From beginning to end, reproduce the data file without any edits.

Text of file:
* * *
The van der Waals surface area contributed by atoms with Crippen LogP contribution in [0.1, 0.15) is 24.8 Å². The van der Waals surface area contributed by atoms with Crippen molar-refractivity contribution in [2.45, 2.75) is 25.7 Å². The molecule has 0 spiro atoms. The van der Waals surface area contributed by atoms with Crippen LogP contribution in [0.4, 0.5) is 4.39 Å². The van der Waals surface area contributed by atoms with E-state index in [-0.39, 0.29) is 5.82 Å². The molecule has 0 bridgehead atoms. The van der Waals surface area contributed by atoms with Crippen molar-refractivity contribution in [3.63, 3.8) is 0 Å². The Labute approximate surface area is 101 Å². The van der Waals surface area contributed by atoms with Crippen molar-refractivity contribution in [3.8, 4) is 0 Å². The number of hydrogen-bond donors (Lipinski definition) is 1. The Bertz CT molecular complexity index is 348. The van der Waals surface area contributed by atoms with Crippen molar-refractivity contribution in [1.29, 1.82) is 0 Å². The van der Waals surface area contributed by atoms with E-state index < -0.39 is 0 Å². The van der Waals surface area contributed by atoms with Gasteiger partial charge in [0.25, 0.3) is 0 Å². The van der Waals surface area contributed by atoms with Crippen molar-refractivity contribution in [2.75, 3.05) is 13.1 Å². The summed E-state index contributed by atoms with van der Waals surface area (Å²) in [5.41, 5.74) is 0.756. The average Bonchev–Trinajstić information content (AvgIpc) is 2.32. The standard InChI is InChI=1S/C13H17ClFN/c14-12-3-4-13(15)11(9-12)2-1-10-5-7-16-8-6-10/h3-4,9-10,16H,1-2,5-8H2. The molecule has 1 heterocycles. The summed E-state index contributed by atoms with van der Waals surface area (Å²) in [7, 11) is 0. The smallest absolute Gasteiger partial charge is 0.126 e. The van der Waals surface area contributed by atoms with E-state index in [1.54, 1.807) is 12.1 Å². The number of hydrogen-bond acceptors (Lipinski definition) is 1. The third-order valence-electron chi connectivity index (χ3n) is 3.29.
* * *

The van der Waals surface area contributed by atoms with Crippen LogP contribution in [0.1, 0.15) is 24.8 Å². The van der Waals surface area contributed by atoms with Crippen molar-refractivity contribution in [2.45, 2.75) is 25.7 Å². The molecule has 0 spiro atoms. The van der Waals surface area contributed by atoms with Crippen LogP contribution in [0.4, 0.5) is 4.39 Å². The van der Waals surface area contributed by atoms with E-state index in [-0.39, 0.29) is 5.82 Å². The molecule has 0 bridgehead atoms. The van der Waals surface area contributed by atoms with Crippen molar-refractivity contribution in [3.63, 3.8) is 0 Å². The Labute approximate surface area is 101 Å². The van der Waals surface area contributed by atoms with Crippen molar-refractivity contribution in [3.8, 4) is 0 Å². The number of hydrogen-bond donors (Lipinski definition) is 1. The Bertz CT molecular complexity index is 348. The van der Waals surface area contributed by atoms with Crippen molar-refractivity contribution in [1.29, 1.82) is 0 Å². The van der Waals surface area contributed by atoms with E-state index < -0.39 is 0 Å². The van der Waals surface area contributed by atoms with Gasteiger partial charge in [0.25, 0.3) is 0 Å². The van der Waals surface area contributed by atoms with Crippen molar-refractivity contribution in [2.75, 3.05) is 13.1 Å². The summed E-state index contributed by atoms with van der Waals surface area (Å²) in [5.41, 5.74) is 0.756. The average Bonchev–Trinajstić information content (AvgIpc) is 2.32. The standard InChI is InChI=1S/C13H17ClFN/c14-12-3-4-13(15)11(9-12)2-1-10-5-7-16-8-6-10/h3-4,9-10,16H,1-2,5-8H2. The molecule has 1 heterocycles. The summed E-state index contributed by atoms with van der Waals surface area (Å²) in [7, 11) is 0. The smallest absolute Gasteiger partial charge is 0.126 e. The van der Waals surface area contributed by atoms with E-state index in [1.54, 1.807) is 12.1 Å². The number of hydrogen-bond acceptors (Lipinski definition) is 1. The third-order valence-electron chi connectivity index (χ3n) is 3.29.